Many people are surprised to find that their home used to be part of Swannington,
so here’s the explanation.
Creation of Coalville Urban District Council 1894
Coalville did not exist 200 years ago. The clock tower is situated at the crossroads that was the junction of four parishes comprising:
- Whitwick to the north and east, including the library
- Hugglescote to the south and east, including the Belvoir shopping centre
- Snibston to the south and west, including the New Snibstone Inn
- Swannington to the north and west, including the Royal Mail sorting office
William Stenson developed the Long Lane pit (subsequently Whitwick pit) in 1825, then (with John Ellis from Beaumont Leys) asked George Stephenson to build a railway which resulted in the 1832 Leicester and Swannington Railway built by Robert Stephenson. The Snibston Collier Company (which included George Stephenson as a shareholder) then opened two coal mines in the 1830’s (the second one being Snibston Discovery Museum).
Houses, shops, chapels, schools and businesses soon appeared clustered around the junction of the four parishes. Coalville Urban District Council was formed in 1894 and the land on the north side of Ashby Road was transferred from Swannington Civil Parish into Coalville U.D.C. This included:
- The north side of Ashby Road including the current day Royal Mail sorting office, the recycling depot, 4th Coalville Scout HQ, All Saints School, West End Club and the chip shop.
- The recently built houses of Discovery Way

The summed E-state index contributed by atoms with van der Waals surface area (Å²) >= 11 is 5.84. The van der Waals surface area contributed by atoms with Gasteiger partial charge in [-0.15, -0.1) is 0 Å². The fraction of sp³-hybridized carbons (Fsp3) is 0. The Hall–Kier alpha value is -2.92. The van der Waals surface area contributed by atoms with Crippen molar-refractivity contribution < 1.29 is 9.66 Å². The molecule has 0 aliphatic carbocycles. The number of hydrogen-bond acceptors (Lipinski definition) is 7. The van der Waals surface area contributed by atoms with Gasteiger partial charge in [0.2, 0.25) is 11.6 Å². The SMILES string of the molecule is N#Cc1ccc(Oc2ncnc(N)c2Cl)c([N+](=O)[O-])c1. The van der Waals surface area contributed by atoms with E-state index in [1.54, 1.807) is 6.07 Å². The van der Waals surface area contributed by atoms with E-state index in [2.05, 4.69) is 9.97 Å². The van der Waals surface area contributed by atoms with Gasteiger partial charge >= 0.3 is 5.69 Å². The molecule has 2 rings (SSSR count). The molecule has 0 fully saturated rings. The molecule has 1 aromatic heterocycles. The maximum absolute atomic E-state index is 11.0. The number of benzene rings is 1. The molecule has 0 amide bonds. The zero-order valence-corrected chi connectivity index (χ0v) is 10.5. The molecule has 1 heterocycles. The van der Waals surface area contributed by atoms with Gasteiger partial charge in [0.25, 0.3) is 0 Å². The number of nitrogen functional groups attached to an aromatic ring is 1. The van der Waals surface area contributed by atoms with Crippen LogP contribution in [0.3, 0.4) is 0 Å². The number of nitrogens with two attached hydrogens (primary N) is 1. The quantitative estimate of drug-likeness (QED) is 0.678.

Expansion of Coalville Urban District Council 1936
As Coalville developed it grew and grew and another tranche of Swannington was transferred to Coalville in 1936. This was the Thornborough area that currently includes:
- Stephensons College
- The Jolly Colliers
Rationalisation of Boundaries 1936
The boundaries of the old manors were field boundaries and the roads in between them. It was quite logical therefore for the fields on one side of a road to belong to one manor and the fields on the other side of the road to belong to another manor.
Parishes boundaries were based on manor boundaries. As the centuries advanced more houses were built and local government services such as schools and refuse collection developed. Having houses on different sides on the same road in different local government areas became increasingly illogical. As local government changes took place boundaries were rationalised and this included parishes.
The east side of The Moorlands and part of Moor Lane, including the Kings Arms, were still part of Swannington on the 1911 census. In 1936 the boundary was moved 30 metres or so to the east so that the roadside properties could join the properties on the western side of the road as part of Coleorton parish. In many cases, their back garden fences now form the Coleorton and Swannington boundary.